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Ukraine crisis exacerbates fertilizer woes for Japan farms

  • May 25, 2022
  • , The Asahi Shimbun , 7:10 a.m.
  • English Press

By SHO HATSUMI/ Staff Writer


Japan’s agriculture industry has found itself pretty much powerless to do anything except wait for the worst as Russia’s invasion of Ukraine is sending already-rising fertilizer prices through the roof.


Japan imports most of the materials for chemical fertilizers. Twenty to 30 percent of Japan’s imports of potassium chloride, a key ingredient in chemical fertilizers, have come from Russia or Belarus.


But imports from the two countries have effectively been halted since March because of economic sanctions slapped on the two countries.


The National Federation of Agricultural Co-operative Associations, known as Zen-Noh, is trying to fill the gap by importing more potassium chloridefrom Canada, its largest exporter.


However, prices have been soaring because other importing countries are also trying to secure the ingredient from Canada.


“The biggest challenge will be to secure a necessary amount of these materials before fall, when demand for them will increase,” said an official of a general trading company.


When the government announced an emergency package on April 26 to tackle rising prices, it said it would “support diversifying sourcing countries” of chemical fertilizer materials.


However, doing so is not easy.


The materials are derived from natural ore, which is found only in certain regions of the world. Agriculture industries have no choice but to depend on specific countries to feed their crops.


Prices were already rising last year as global demand grew for chemical fertilizers.


They rose further after China tightened controls on its exports of fertilizers in October last year, leading to a worldwide shortage. China is a big producer of ammonium phosphate, another major ingredient in chemical fertilizers.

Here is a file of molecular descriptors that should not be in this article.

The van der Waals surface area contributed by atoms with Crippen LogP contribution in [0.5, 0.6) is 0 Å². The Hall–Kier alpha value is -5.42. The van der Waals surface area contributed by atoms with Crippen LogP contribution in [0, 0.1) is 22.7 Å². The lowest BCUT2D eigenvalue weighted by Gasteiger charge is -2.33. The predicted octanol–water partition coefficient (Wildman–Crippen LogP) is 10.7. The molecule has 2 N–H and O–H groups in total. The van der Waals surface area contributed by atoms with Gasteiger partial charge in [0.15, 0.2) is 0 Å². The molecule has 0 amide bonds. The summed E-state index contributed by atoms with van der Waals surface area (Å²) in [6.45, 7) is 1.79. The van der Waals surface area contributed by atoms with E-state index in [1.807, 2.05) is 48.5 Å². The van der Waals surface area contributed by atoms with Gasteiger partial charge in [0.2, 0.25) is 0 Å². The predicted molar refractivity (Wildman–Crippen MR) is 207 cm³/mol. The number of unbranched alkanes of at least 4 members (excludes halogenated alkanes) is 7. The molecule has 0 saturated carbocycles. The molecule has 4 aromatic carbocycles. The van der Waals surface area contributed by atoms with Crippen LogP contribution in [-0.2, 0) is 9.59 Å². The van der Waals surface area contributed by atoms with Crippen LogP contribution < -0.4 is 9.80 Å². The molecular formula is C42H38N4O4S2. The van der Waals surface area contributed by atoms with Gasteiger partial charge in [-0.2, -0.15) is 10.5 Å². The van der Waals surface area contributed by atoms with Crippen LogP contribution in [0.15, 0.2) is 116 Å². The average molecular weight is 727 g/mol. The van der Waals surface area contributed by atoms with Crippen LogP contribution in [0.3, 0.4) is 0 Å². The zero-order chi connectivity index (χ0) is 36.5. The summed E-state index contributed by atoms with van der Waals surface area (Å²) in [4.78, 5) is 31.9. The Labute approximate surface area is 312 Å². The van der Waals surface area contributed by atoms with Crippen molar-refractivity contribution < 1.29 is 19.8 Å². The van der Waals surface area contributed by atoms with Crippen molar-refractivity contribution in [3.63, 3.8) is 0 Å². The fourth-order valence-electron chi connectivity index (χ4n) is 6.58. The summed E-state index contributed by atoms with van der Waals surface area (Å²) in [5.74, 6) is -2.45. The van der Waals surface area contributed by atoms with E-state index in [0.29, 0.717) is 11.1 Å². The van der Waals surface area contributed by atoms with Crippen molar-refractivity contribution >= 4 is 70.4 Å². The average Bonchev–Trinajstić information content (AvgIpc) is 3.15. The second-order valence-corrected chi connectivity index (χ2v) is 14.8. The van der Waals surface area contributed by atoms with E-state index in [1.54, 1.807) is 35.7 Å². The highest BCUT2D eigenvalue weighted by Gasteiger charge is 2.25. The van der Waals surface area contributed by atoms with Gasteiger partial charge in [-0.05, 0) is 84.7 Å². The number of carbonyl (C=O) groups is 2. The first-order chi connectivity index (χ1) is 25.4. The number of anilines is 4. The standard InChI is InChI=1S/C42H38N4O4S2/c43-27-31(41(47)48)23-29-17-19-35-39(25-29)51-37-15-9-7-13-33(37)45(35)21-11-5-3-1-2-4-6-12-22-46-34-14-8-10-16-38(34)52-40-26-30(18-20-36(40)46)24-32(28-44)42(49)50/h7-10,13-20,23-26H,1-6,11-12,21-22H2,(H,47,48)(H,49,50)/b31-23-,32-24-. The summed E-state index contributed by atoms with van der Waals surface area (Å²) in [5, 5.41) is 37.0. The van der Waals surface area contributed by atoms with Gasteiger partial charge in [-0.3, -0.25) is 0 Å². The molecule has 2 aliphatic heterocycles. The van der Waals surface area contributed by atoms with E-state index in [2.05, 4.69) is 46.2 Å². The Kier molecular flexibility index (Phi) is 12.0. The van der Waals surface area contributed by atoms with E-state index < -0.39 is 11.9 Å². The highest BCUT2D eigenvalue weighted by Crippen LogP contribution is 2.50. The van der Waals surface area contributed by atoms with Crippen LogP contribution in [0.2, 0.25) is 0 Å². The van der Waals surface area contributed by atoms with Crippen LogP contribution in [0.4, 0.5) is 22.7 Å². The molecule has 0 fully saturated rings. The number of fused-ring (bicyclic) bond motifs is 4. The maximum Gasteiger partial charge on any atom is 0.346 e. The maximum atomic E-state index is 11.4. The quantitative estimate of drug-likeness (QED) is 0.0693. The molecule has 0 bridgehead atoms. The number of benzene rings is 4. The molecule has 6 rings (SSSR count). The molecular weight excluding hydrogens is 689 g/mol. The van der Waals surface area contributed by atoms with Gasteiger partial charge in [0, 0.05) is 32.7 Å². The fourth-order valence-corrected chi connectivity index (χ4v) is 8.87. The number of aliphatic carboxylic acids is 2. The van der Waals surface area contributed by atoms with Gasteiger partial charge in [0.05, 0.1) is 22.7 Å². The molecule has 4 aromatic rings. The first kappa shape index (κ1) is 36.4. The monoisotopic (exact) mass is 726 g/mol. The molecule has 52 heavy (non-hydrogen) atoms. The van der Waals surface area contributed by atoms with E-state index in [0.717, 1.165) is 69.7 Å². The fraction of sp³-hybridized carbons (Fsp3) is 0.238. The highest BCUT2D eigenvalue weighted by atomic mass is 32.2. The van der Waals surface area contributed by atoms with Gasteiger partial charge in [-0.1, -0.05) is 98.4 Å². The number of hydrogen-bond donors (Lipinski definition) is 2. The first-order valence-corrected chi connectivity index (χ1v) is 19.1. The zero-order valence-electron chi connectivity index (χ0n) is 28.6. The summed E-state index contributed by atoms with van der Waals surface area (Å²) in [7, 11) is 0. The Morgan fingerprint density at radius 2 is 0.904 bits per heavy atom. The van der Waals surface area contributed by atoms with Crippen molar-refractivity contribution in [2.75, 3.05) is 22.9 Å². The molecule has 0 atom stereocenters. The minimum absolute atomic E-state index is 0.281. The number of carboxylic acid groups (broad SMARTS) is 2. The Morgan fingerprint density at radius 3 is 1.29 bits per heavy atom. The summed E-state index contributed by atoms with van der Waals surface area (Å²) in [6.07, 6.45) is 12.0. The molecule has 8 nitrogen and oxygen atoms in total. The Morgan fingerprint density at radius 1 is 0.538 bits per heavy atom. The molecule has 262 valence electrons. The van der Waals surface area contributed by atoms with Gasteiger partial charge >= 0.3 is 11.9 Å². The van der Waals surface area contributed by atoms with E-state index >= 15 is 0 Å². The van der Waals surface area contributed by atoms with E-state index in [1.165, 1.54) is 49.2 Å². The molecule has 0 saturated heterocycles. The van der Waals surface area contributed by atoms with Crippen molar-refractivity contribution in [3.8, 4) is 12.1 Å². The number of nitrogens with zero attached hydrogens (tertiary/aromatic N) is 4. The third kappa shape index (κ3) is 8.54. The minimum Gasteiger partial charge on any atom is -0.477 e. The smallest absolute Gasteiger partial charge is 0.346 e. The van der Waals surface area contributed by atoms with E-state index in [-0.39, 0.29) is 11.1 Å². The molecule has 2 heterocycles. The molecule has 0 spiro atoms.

Russia’s invasion of Ukraine exacerbated the situation.


And Japan’s emergency support package for rising prices focuses only on providing grants to cover increased transport costs from successful sourcing diversification.


“For the medium or long term, we need to prepare for the possibility that we’ll be unable to import any chemical fertilizer materials,” a senior official of the farm ministry warned.


According to the agricultural price index published by the Ministry of Agriculture, Forestry and Fisheries on April 27, the retail price of chemical fertilizers as of March was up 11.7 percent year on year.


Zen-Noh has increased fertilizer prices three times since June last year, and another significant hike is expected in June.


Go Hashimoto, chief of farming operations at Saikontan Noen in Fukaya, Saitama Prefecture, is one of the farmers suffering from price hikes fueled by the crisis in Ukraine.


The company grows crops such as baby leaves and Japanese yams on its 50-hectare farm and sells them to supermarkets and restaurants.


“My supplier said that it will double the prices of chemical fertilizers in June. I now need to reconsider how much of them I use,” Hashimoto said.


The price rises will have a significant impact on the farm, where fertilizers account for 10 to 15 percent of production costs.


If he reduces his use of chemical fertilizers, he will need more organic fertilizers, such as compost. However, organic fertilizers are more time and labor intensive to produce and use, and they work differently than the chemical ones.


“Other costs, such as those for pesticides or fuel, have risen, too, but it’s hard to raise prices of my crops,” Hashimoto said.

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